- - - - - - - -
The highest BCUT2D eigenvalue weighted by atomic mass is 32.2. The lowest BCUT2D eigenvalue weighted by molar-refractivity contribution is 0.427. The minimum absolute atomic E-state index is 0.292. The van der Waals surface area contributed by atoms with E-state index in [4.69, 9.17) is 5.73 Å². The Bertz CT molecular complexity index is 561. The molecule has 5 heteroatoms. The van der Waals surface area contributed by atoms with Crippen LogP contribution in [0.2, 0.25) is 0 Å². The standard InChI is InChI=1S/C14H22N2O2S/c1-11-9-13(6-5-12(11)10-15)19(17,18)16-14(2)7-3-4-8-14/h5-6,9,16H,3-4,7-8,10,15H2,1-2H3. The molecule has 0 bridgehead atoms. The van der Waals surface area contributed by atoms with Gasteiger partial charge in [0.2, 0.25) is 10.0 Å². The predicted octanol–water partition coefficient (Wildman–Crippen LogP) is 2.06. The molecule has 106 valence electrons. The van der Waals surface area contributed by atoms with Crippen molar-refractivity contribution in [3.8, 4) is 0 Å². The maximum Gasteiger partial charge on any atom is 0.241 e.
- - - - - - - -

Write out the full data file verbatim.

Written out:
The highest BCUT2D eigenvalue weighted by atomic mass is 32.2. The lowest BCUT2D eigenvalue weighted by molar-refractivity contribution is 0.427. The minimum absolute atomic E-state index is 0.292. The van der Waals surface area contributed by atoms with E-state index in [4.69, 9.17) is 5.73 Å². The Bertz CT molecular complexity index is 561. The molecule has 5 heteroatoms. The van der Waals surface area contributed by atoms with Crippen LogP contribution in [0.2, 0.25) is 0 Å². The standard InChI is InChI=1S/C14H22N2O2S/c1-11-9-13(6-5-12(11)10-15)19(17,18)16-14(2)7-3-4-8-14/h5-6,9,16H,3-4,7-8,10,15H2,1-2H3. The molecule has 0 bridgehead atoms. The van der Waals surface area contributed by atoms with Gasteiger partial charge in [0.2, 0.25) is 10.0 Å². The predicted octanol–water partition coefficient (Wildman–Crippen LogP) is 2.06. The molecule has 106 valence electrons. The van der Waals surface area contributed by atoms with Crippen molar-refractivity contribution in [3.8, 4) is 0 Å². The maximum Gasteiger partial charge on any atom is 0.241 e.